Tech Rescue

Team-Based Palm Tree Rescue

Issue 7 and Volume 8.

In the southwestern United States, palm tree rescues have increased over the years and firefighters have found them both challenging and demanding. Palm tree rescues are so odd that much has been written about them, yet there remains no easy solution to this dangerous rescue problem—until now. In this article, I’ll discuss a new team-based technique used in the Phoenix area to handle this issue, and how to apply it to the Desert Fan Palm (Washingtonia filifera).

Want More? Watch a video presentation of the team-based procedure outlined in this article.

Skirt Trouble
Like all palms, the Desert Fan grows from the center. The palm fronds spread out and eventually, individual fronds die, hanging down one on top of the other. These dead fronds form what is referred to as a skirt. Without trimming, the skirt can extend for many feet, giving the tree a classic, tropical look. The skirt can weigh about 100 lbs. per liner foot—and trimming this heavy skirt is what creates the rescue problem.

Most property owners have their Desert Fan Palms trimmed on a regular basis. The most common method of trimming is to climb the tree with the help of a flip line at the waist and climbing gaffs strapped to the feet in a “lineman” style. This activity doesn’t cause many problems when there’s no skirt, but a long, old skirt on this species of palm interlocks around the trunk of the tree, creating a deadly situation. With age, the fronds’ attachment points rot, so a whole mass of fronds may be poised to slip.  

As the trimmer climbs from below, cutting and pulling old fronds, a large section of interlocked fronds above can break free of the trunk. This section of interlocked fronds can slip down the trunk like a sleeve or collar. When this collar of fronds reaches the climbing tree trimmer, it typically pushes them over backwards with hundreds of pounds of force. Asphyxiation is the typical result.

Aerials vs. Ground Ladders
The most common and successful rescue strategy in these situations is to access the victim from above with an aerial platform. Rescuers can literally “unzip” the collar of fronds like unzipping a jacket by using a tool, such as a pike pole, and focusing on one section until the fronds fall away. This is usually Plan A for most departments.

Problems arise when these incidents occur in places where an aerial cannot reach. And without an easy means to access the victim, rescuers find it very difficult to stand below a potentially viable patient and do nothing. As a result, they often deploy ground ladders and climb up from below. Most of the time, this practice puts firefighters in harm’s way while affording them very little ability for them to rescue the patient.

Important: Ground ladders can also be used to block falling fronds and to possibly push up on the skirt to buy time, but rescuers should not climb ground ladders under an unstable skirt.

Watch & Learn
For years, we practiced climbing a Desert Fan Palm with gaffs and a flip line (albeit with no fronds present), and we performed a modified type of pick-off. But to my knowledge, we’ve never attempted this climbing technique on an actual rescue with a victim pinned by fronds. When you think about it, climbing under an unstable, old skirt of fronds that weighs 1,000 lbs. seems a bit sketchy, no matter what the circumstances. Don’t get me wrong—climbing is a great option in certain situations, just not in this case.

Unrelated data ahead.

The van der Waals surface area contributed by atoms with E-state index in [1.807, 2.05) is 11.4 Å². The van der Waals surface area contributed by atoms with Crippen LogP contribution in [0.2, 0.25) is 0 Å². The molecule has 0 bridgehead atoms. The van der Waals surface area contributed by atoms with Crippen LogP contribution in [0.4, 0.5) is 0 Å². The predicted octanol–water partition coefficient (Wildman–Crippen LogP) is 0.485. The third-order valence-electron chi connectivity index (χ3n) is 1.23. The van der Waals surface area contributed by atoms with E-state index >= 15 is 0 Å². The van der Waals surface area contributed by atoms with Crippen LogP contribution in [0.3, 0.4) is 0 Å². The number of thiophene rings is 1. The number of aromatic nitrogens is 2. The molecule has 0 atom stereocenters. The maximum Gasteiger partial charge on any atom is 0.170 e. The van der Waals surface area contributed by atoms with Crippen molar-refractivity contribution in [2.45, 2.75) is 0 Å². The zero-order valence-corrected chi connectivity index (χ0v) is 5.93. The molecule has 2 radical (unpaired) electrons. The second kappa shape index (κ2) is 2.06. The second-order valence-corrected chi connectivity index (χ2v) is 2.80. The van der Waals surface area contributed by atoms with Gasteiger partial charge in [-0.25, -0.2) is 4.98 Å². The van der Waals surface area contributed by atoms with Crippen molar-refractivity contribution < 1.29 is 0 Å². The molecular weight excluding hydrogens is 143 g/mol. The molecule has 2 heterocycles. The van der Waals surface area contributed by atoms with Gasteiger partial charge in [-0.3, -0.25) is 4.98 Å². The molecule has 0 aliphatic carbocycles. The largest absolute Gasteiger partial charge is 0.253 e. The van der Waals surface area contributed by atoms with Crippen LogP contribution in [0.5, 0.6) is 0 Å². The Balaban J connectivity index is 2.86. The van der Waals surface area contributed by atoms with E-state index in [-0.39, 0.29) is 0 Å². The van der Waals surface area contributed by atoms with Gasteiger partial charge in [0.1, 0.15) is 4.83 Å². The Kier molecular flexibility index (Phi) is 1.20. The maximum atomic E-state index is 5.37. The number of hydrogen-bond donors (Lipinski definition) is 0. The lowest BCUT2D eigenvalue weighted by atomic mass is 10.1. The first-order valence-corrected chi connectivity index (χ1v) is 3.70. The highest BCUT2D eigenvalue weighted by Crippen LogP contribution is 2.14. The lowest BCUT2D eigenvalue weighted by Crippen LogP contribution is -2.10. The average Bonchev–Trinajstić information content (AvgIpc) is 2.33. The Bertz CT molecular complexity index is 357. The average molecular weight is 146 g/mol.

A couple of years ago, we started watching arborists shoot a line over the top of fan palms to put a high-directional in place. They pulled themselves up with a type of solo technique in order to safely trim trees that they couldn’t reach with a bucket truck. We thought this technique had potential, so a group from the Glendale (Ariz.) Fire Department put together a similar, team-based procedure. Instructors from the Phoenix region helped polish it, and we put 400 technicians through a training exercise on the procedure this past winter.

You may not have palm trees in your response area, but this procedure was born out of necessity, and if you see possible applications to a rescue problem that you have, or you have other types of trees in your area that are trimmed regularly, keep reading.

Team-Based Palm Tree Rescue
The procedure involves shooting a messenger line over the crown of the palm tree. The messenger line is used to pull two rescue ropes up over the crown to install high-directional pulleys high in the tree. High directionals allow the rescuer to be raised and lowered safely up and around the dangerous skirt by the team from below.

We start by designating a team leader and assigning members to the key roles. For us, a rescue company of four is typically assigned a key role like setting up and managing the working line; three rescue companies are optimal for performing this procedure. The key roles and responsibilities for team-based palm tree rescue include:

  • Team leader
  • Safety
  • High-directionals, which includes the line shooter
  • Working line
  • Belay line
  • Rescuer

Team Leader
The team leader will assign tasks to the group, designate primary anchors and identify any hazards.

A designated safety person is important in any rescue operation. In this instance, they must establish a hot zone around the base of the tree as soon as possible. Rescuers should also limit their time in the hot zone and watch closely for falling debris. We’ve seen big, heavy sections of fronds come down and shake the ground.

The high-directional group will flake out two 150′ or 200′ ropes to be pulled over the tree. The end of each high-directional rope will get a figure 8 on a bight and a pulley.

The high-directional group will then shoot the line over the crown and gently pull all slack up and over until only the end remains with them. To help pass the rope ends through the fronds, we cut the end out of a water bottle, pass it up the messenger line and then clove-hitch it to the two ropes.

Tip: Pull the high-directional lines up to the crown carefully, yet freely to reduce friction. The messenger lines must stay high in the fronds until the ropes pass over. Once the ropes are over, they can be pulled until the high-directional pulleys (with working line and belay line installed) have reached the base of the crown.